How the Light Gets In is a multimedia performance by artist Janet Biggs. Driven by aural triggers and machine learning, the work explores the relationship between and confluence of humans and technology through shared creative production. While addressing complexities, How the Light Gets In focuses on hope, in a time when inclusion and pursuit of new possibilities is being challenged.
Constructed in four movements, the work features a duet between vocalists Mary Ester Carter and A.I. Anne—an artificial intelligence entity trained on improvisations from jazz to world music, actively listening to Carter and generating new ideas based on what she hears; a composition by drummer Jason Barnes titled Entity: accompanied by improvising violinists Earl Maneein and Mylez Gittens, Barnes is equipped with a prosthetic arm attached to two drumsticks—one stick controlled by the drummer and the other, by artificial intelligence that allows it to hear what Barnes is playing and improvise off him; and a movement that pairs the artists with bilateral amputee marathon runner Brian Reynolds equipped with percussive running blades.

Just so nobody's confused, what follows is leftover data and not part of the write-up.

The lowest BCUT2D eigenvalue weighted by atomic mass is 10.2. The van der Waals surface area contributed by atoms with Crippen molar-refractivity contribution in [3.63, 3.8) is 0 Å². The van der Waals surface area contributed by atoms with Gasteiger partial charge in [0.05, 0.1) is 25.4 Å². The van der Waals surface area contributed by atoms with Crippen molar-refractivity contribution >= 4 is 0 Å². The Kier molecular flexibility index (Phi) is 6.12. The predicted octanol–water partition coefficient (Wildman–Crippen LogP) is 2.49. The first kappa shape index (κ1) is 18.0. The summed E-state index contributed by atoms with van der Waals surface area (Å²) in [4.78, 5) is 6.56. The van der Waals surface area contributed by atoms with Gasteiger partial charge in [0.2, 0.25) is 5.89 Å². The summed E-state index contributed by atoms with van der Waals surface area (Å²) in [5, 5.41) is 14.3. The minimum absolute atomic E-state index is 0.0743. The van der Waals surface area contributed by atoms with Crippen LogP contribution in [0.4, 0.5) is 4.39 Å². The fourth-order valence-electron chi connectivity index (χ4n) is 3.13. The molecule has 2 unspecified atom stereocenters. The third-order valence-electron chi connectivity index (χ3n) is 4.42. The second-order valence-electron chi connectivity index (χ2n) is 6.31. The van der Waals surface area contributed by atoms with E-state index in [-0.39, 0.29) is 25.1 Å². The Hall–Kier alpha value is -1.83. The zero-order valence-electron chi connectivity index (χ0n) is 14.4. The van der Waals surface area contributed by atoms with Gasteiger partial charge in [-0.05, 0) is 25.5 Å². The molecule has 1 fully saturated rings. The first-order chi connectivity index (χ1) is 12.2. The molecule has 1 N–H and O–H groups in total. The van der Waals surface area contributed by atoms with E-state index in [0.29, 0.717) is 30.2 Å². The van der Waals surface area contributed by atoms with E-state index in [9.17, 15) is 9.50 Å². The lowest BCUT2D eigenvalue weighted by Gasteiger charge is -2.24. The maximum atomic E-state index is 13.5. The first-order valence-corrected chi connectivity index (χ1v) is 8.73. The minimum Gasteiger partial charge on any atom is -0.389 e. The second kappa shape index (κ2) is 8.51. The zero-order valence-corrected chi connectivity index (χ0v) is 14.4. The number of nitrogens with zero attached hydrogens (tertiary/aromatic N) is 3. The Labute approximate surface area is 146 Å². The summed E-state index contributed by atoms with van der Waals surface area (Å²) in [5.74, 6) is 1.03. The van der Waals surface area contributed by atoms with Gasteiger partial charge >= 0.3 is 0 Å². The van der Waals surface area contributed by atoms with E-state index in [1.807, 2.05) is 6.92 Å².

Mary Esther Carter — vocal
A.I. Anne — vocal
Jason Barnes — A.I. robotic prosthetic drumming arm
Earl Maneein — violin
Mylez Gittens — violin
Brian Reynolds — Percussion running blades
Richard Savery — Composition music technology
Artist Janet Biggs is a 2018 John Simon Guggenheim Foundation fellow known for her work in video and performance. Biggs’ work focuses on individuals in extreme landscapes or situations, often navigating the territory between art, science and technology.
HYPHEN HUB is a NFP organization presenting radical new visions of the future through the integration of art and creative technology.